Florida LGBTQ community played role in new blood donation policy
TALLAHASSEE, Fla. (WCTV/Florida Capital Bureau) - Someone in the United States needs blood every two seconds. And now, more people can donate to the American Red Cross to help out.
This week, the Red Cross implemented its new blood donation policy to reflect new guidelines the Food and Drug Administration announced this spring, allowing more gay and bisexual men to give blood.
“It’s a transformational change,” Equality Florida Policy Advisor Carlos Guillermo Smith said.
The FDA banned gay men from giving blood in the 80s because of the AIDS epidemic, which many gay and bisexual men in Orlando found out after the Pulse Nightclub shooting.
“In the hours and days after the horrific shooting at Pulse Nightclub, so many, hundreds if not thousands, of gay and bi men in central Florida were turned away and told they were not allowed to donate blood,” Guillermo Smith said.
In May, the FDA made changes to those rules. It now asks screening questions about specific behaviors and medications to reduce the risk of transmitting HIV.
Smith helped gay and bisexual men in Orlando to sign up for the study leading to policy change.
As of Tuesday, the Red Cross is now using the new guidelines.
“Everything that is collected goes through testing. We don’t think there’s any impact to the safety of the blood supply because the same standards are in place,” said American Red Cross Capital Area Chapter board member Sandi Poreda.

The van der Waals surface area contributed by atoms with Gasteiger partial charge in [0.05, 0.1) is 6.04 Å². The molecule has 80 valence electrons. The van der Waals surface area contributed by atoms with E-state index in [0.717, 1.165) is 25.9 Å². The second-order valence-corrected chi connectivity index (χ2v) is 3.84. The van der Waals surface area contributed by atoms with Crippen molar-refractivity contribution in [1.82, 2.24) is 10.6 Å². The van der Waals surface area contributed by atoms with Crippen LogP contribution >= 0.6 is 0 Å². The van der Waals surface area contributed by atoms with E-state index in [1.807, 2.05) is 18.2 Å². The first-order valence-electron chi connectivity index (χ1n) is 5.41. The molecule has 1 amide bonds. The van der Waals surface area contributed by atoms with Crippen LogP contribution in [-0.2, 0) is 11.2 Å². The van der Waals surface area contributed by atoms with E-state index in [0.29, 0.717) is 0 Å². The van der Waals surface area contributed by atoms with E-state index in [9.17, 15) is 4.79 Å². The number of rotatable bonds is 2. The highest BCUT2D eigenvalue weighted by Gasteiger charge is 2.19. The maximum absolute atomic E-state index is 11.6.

The Red Cross hopes these new rules will encourage more people to give blood.
“Anything we can do to make the blood donation process more inclusive, treat all donors equally, and potentially increase that blood supply,” Poreda said.
OneBlood will be putting those guidelines in place on August 21.
Spokeswoman Susan Forbes said it takes time to implement any changes coming from the FDA.
“A change to our entire regulatory software platform, a new donor history questionnaire had to be created,” Forbes said. “We also have to train all of our frontline team members with the new guidance.”
The federal government estimated 37% of the U.S. population was eligible to donate blood before the rule change. The American Red Cross supplies about 40% of the country’s blood supply.
“It’s going to bolster our nation’s blood supply and change lives,” Smith said.
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